Jun Mizutani confirmed his place among the greatest players in Japanese table tennis history on Sunday by winning his record-equaling eighth men’s singles title at the national championships in Tokyo.
Mizutani won four straight games after dropping the first to beat the physically imposing Kazuhiro Chan 4-1 (9-11, 11-4, 11-4, 11-7, 11-6). The relatively unheralded Chan had earlier shocked world No. 21 Maharu Yoshimura 4-1 in their semifinal.
The win puts Mizutani equal with the legendary Kiyoshi Saito, who also won eight singles crowns in the 1980s and early 1990s.
“I was the least confident I have been in 10 years at these national championships. I had days of worry thinking I could not win it,” said Mizutani.
“I couldn’t get into gear and had some trying matches but I gradually picked up (my performance) and could bring my best to the final.”
With this singles victory and his win in the doubles on Saturday, it is the fifth time that Mizutani has won the men’s single-doubles national title combination, bettering his and Saito’s previous record of four.
“It’s been a while since I accomplished a double, so I’m happy I could finish the nationals undefeated,” said Mizutani.
“Four years ago I was denied my sixth straight (singles) national title, but I got revenge for that loss and I can head into the Olympics with momentum.”
In the women’s singles final, world No. 7 Kasumi Ishikawa won her third consecutive national singles championship and fourth overall, beating Miu Hirano.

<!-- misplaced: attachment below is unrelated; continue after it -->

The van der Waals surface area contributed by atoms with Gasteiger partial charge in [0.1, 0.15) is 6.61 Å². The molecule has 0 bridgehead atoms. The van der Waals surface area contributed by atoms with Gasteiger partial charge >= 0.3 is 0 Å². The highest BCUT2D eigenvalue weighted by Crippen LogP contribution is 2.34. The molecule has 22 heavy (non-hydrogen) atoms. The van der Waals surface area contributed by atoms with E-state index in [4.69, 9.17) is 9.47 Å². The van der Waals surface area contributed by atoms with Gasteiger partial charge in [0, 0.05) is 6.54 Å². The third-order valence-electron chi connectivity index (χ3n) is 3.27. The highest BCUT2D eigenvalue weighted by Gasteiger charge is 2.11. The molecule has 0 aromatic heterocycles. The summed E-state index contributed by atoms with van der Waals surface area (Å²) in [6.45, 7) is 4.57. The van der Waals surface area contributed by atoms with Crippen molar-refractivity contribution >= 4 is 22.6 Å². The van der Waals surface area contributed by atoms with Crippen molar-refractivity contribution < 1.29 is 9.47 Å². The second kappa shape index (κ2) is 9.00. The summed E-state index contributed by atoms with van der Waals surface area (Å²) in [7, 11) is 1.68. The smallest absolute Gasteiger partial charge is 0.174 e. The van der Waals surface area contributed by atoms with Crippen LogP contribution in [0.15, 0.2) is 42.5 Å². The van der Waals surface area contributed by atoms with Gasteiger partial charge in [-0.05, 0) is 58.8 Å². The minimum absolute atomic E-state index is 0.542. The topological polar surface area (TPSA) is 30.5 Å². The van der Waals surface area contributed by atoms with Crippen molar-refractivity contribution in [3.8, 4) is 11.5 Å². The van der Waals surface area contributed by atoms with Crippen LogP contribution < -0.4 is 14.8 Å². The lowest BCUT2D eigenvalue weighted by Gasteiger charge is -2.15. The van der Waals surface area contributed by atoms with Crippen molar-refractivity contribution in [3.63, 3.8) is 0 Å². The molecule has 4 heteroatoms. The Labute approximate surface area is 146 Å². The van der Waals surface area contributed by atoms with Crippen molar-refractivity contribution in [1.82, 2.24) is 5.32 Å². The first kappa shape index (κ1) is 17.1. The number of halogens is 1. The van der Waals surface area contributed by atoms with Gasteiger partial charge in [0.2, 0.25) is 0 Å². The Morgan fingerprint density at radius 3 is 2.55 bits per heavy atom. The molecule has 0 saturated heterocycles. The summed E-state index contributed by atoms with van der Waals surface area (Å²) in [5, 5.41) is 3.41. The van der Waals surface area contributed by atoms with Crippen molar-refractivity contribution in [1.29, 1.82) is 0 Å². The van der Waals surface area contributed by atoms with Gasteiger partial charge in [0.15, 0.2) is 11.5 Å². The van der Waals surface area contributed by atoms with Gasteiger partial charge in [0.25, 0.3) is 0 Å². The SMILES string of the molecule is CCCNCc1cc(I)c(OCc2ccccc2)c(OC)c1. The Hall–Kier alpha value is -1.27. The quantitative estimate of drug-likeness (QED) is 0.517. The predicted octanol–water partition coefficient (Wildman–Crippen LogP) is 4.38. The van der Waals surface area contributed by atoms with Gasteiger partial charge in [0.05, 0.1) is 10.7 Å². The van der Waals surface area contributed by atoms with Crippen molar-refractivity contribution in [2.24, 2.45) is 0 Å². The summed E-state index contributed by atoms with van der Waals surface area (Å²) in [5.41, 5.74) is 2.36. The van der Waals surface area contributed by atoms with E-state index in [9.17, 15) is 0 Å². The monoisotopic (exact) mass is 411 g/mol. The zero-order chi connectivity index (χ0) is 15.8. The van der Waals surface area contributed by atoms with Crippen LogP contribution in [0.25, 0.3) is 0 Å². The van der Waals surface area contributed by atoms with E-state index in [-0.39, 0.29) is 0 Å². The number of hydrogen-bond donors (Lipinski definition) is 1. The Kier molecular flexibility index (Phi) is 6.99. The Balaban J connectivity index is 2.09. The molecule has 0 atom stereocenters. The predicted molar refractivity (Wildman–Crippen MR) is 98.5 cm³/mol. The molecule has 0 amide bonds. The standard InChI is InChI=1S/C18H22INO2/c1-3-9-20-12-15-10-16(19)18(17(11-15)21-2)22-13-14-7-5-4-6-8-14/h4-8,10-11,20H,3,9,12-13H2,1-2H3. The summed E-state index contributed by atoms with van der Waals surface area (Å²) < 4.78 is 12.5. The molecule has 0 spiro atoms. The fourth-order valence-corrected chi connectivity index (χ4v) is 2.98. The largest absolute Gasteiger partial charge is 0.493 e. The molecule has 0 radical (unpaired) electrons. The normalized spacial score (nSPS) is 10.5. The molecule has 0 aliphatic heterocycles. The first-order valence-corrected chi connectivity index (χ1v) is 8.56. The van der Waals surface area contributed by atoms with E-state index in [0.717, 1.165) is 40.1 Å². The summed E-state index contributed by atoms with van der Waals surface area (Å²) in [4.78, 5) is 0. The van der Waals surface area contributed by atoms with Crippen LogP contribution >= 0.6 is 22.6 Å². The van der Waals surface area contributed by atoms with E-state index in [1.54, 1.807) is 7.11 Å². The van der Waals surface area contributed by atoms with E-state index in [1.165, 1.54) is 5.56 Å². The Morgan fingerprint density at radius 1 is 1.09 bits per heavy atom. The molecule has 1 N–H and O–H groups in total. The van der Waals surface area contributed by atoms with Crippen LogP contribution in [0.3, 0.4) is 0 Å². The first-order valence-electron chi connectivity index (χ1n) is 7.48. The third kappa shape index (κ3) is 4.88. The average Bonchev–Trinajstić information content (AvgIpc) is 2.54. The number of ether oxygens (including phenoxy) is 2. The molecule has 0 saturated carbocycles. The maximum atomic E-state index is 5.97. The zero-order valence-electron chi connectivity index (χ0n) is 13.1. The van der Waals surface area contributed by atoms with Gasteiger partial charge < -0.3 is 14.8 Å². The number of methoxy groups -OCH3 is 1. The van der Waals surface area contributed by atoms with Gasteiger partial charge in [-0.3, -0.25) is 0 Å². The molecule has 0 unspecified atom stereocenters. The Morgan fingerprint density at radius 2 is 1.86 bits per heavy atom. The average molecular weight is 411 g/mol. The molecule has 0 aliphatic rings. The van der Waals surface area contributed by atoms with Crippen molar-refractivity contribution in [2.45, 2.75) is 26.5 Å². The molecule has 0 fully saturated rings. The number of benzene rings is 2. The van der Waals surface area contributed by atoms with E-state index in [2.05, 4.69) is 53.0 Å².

Ishikawa got on top early, taking leads in, and then winning, the first two games with some wonderful defense. In the third, Hirano got off to a better start, but errors cost the 15-year-old dearly as Ishikawa overran her to claim the game and a 3-0 lead.
Hirano took the fourth game, and had a big lead in the fifth, but ultimately succumbed to the more experienced Ishikawa, 4-1 (11-7, 11-4, 11-8, 9-11, 11-9).
“I knew she (Hirano) came into the final playing really well and was tenacious, which unsettled me a little bit. But I just refocused on playing my game, and that allowed me to recover in the end,” said Ishikawa.
“I wanted to make a good start to the year and I feel I played with more maturity here than I did a year ago.”
The win at the Tokyo Metropolitan Gymnasium leaves Ishikawa daring to dream what may be nearly impossible at the Olympic Games later in the year.
“I’ll be aiming for the gold medal in Rio,” she said.
The blow of losing will be somewhat softened for Hirano, as she had earlier dominated fellow young gun and regular doubles partner Mima Ito in the semifinal. Hirano was ruthless in the 4-0 win, the first time she had beaten Ito so clinically at a big tournament.
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